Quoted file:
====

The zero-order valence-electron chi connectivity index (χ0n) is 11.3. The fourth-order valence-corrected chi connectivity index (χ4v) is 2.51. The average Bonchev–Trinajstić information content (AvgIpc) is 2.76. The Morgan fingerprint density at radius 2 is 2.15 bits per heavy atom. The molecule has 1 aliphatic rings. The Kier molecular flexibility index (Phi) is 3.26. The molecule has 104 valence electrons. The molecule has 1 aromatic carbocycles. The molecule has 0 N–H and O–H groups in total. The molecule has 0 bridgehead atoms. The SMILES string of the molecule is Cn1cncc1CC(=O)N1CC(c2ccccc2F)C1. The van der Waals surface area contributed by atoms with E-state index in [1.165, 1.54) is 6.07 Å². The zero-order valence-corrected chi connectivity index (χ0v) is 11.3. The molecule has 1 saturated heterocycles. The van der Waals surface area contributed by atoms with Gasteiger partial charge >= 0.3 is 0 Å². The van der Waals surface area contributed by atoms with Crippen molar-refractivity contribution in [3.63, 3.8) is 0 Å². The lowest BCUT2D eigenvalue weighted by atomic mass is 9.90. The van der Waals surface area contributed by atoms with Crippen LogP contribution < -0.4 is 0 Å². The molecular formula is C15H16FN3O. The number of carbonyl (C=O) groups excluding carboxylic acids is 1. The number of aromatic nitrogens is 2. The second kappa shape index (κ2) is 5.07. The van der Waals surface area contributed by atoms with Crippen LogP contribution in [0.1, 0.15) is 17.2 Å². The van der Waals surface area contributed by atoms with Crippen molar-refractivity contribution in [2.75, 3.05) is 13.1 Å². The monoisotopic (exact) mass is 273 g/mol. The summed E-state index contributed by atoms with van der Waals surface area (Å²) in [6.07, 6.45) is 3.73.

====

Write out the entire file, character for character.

The zero-order valence-electron chi connectivity index (χ0n) is 11.3. The fourth-order valence-corrected chi connectivity index (χ4v) is 2.51. The average Bonchev–Trinajstić information content (AvgIpc) is 2.76. The Morgan fingerprint density at radius 2 is 2.15 bits per heavy atom. The molecule has 1 aliphatic rings. The Kier molecular flexibility index (Phi) is 3.26. The molecule has 104 valence electrons. The molecule has 1 aromatic carbocycles. The molecule has 0 N–H and O–H groups in total. The molecule has 0 bridgehead atoms. The SMILES string of the molecule is Cn1cncc1CC(=O)N1CC(c2ccccc2F)C1. The van der Waals surface area contributed by atoms with E-state index in [1.165, 1.54) is 6.07 Å². The zero-order valence-corrected chi connectivity index (χ0v) is 11.3. The molecule has 1 saturated heterocycles. The van der Waals surface area contributed by atoms with Gasteiger partial charge >= 0.3 is 0 Å². The van der Waals surface area contributed by atoms with Crippen molar-refractivity contribution in [3.63, 3.8) is 0 Å². The lowest BCUT2D eigenvalue weighted by atomic mass is 9.90. The van der Waals surface area contributed by atoms with Crippen LogP contribution < -0.4 is 0 Å². The molecular formula is C15H16FN3O. The number of carbonyl (C=O) groups excluding carboxylic acids is 1. The number of aromatic nitrogens is 2. The second kappa shape index (κ2) is 5.07. The van der Waals surface area contributed by atoms with Crippen LogP contribution in [0.1, 0.15) is 17.2 Å². The van der Waals surface area contributed by atoms with Crippen molar-refractivity contribution in [2.75, 3.05) is 13.1 Å². The monoisotopic (exact) mass is 273 g/mol. The summed E-state index contributed by atoms with van der Waals surface area (Å²) in [6.07, 6.45) is 3.73.